In Peru, the festivities begin on Christmas Eve, known as La Noche Buena, or “The Good Night.” After a busy day of celebration, families head to an evening mass, but once the clock strikes midnight, the true party begins. This is when children open their presents and families sit down to feast on Christmas dinner. The most common main dish is roast turkey, although roast suckling pig is popular, too. You’ll also see some variations based on location, with fresh fish for those on the coast, a mixture of meats called pachamanca in the Andes, and roast wild chicken in the jungle. Other favorites are traditional salads with fruit purees, applesauce, and sweet and savory tamales. For dessert, families will gather round with mugs of Peruvian hot chocolate, spiced with cloves and cinnamon, and a slice of panéton, an Italian-style sweet bread.
Greece has many traditional dishes served at Christmas dinner. The main course is usually pork, followed by classic side dishes such as yiaprakia stuffed cabbage, avgolemono—a soup full of egg, lemon, chicken, and rice, and Christopsomo—a sweet bread. But it’s dessert that’s perhaps the most exciting part of a Greek Christmas! Melomakarona and kourabiethes cookies are a hit, along with karythopita—a spiced walnut cake, and the famous baklava. There’s plenty more where that came from, with even more timeless desserts. The most common ingredients in these mouthwatering treats are honey, thin pastry dough, and powdered sugar.
Australians have their own unique take on Christmas dinner, especially since the holiday falls during their Summer. Ham and mince pies are a traditional favorite, in addition to endless shrimp; from king to tiger to giant banana prawns, succulent shrimp are a common theme in many dishes. Fresh fruit is also popular, specifically juicy mangoes and plump cherries. You can find fruit in various desserts, as well. White Christmas is a cake-like dessert with raisins, cherries, and coconut, while Pavlova is a meringue-based dessert topped with whipped cream and fresh berries. Other beloved desserts are English- style puddings and gingerbread. Even with all of this delicious food, it wouldn’t be an Australian celebration without some yummy drinks! Sweet, fruity recipes reign supreme, and adults choose to cool off with refreshing sangria, shandy, and summery cocktails.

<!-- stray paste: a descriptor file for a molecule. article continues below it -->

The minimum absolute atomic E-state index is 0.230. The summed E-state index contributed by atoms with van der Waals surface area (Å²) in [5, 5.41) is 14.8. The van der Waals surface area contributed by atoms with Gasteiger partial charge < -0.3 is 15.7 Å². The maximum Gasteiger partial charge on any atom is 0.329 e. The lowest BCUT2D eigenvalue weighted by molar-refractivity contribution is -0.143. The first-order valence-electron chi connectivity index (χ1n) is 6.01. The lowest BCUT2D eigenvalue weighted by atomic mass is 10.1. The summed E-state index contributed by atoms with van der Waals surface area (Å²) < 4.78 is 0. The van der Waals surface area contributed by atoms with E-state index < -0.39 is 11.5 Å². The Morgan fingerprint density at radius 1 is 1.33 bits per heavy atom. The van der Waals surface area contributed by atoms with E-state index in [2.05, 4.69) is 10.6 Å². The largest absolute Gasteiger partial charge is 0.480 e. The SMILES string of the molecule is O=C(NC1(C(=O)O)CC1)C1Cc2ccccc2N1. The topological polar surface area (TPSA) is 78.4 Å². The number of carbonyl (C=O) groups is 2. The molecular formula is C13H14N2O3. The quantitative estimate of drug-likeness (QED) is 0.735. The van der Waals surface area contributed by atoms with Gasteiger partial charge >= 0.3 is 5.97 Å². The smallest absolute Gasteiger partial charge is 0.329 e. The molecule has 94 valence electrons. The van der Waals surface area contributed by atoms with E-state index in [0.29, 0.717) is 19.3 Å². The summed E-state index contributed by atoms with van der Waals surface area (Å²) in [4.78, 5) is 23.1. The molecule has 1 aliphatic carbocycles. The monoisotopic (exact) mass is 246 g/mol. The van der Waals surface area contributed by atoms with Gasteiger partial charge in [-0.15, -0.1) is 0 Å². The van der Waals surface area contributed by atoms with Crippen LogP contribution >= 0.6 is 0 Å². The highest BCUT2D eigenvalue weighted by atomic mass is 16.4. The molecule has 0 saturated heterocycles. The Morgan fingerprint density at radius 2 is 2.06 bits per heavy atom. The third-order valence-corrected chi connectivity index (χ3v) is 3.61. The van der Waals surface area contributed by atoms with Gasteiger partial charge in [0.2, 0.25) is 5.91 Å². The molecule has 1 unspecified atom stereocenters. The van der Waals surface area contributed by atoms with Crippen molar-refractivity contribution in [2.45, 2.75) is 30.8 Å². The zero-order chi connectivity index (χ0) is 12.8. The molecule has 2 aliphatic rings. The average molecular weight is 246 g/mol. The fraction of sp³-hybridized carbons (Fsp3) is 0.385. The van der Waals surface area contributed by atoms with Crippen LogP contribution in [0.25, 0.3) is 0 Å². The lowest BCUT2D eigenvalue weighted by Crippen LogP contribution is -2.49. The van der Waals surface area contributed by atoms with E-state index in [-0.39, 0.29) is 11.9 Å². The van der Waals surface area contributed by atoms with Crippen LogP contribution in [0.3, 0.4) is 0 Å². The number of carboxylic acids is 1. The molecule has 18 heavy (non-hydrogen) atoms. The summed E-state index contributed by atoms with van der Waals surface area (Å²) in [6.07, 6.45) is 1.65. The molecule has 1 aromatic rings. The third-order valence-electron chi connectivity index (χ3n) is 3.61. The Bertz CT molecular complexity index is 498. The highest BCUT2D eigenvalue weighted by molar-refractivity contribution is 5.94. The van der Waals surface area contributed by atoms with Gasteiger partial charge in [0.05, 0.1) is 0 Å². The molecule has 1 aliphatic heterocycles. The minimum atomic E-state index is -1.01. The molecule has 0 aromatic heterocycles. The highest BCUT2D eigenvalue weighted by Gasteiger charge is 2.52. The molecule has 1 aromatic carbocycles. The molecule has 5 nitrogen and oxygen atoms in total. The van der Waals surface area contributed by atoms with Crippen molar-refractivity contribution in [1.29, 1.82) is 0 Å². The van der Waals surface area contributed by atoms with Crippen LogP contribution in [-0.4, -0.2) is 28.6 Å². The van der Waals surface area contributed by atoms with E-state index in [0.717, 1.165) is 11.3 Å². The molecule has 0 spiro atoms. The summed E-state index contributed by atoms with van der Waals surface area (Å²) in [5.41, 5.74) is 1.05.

Hungary adds its own Eastern European flair to the holiday season. Christmas markets are a trendy way to celebrate and prevalent in the capital city of Budapest. Staples of Christmas dinner are halászlé, a spicy fish soup, and stuffed cabbage with minced pork, rice, and tomato sauce. Some families serve roast goose or duck, too. For dessert, beigli—a walnut and poppy seed pastry, bread pudding with poppy seeds, and szaloncukor, or “parlor candy,” are all guaranteed to be on the table. Once the children have sleepily curled up by the fireside, the adults will end the night with a steaming mug of mulled wine, flavored with orange and holiday spices.
The traditional Christmas dinner in Iceland revolves around fish and meat; fermented skate, marinated herring, and smoked lamb, ptarmigan, or ham are the most common dishes. Laufabrauð, or “leaf bread,” is synonmous with Christmas. The crisp flatbread is made of very thin dough with patterns cut into it. Other popular desserts are a Danish-influenced creamy vanilla rice pudding with almonds and cherries and all kinds of cookies that’ve been passed down through generations of families. Adults like to sip on malt beer and Brennivín, a famous liquor known as the “Black Death.”
Much like Peru, Spain’s main festivities kick off on Christmas Eve, and they’re all about lavish celebrations. Roast turkey, pig, lamb, and lobster are all commonly served today. Different kinds of seafood are sure to be found on the dinner table, and most families dine on some kind of fish stew. Families fill up on tapas made with fresh vegetables, cheeses, pâtés, mandarins, and figs. Yet with all these yummy foods, dessert is the highlight for many Spaniards. Turrón, and other nougat dishes, crumbly mantecados, and sweet, almond-flavored marzipan are all crowd pleasers and pair well with Cava, a sparkling Spanish wine.
Only 1% of Japan’s population are Christian, but Christmas has become widely celebrated throughout the country. The holiday has more cultural than religious significance here, and they celebrate in a truly unique way—with KFC. The story goes that back in the 1970s, people wanted to buy turkeys to replicate an American Christmas meal, but supermarkets didn’t carry the bird. KFC saw this as a golden opportunity and came up with the slogan "Kurisumasu ni wa kentakkii!" meaning “Kentucky for Christmas!” A holiday meal includes a bucket of fried chicken, cake, and sparkling wine. The restaurant gets flooded with orders, so much so that people call in up to two months in advance. Another staple is “Christmas cake,” sponge cake with whipped cream, strawberries, and decorations that can be bought at just about any local food store.
In the diverse country of Italy, the Christmas menu largely depends on the region. Based on the area’s specialty, the feast centers on assorted kinds of fish, meats, or pasta. But no matter the cuisine, every meal is overflowing with savory flavors and contains more food than one can eat! However, it’s important not to get too full before dessert time; families dig into the country’s many heavenly desserts, including panettone, panfort, pandoro, torrone, and amaretti cookies. No meal is complete without Prosecco, and dessert is best served with a glass of Bombardino, Italian eggnog.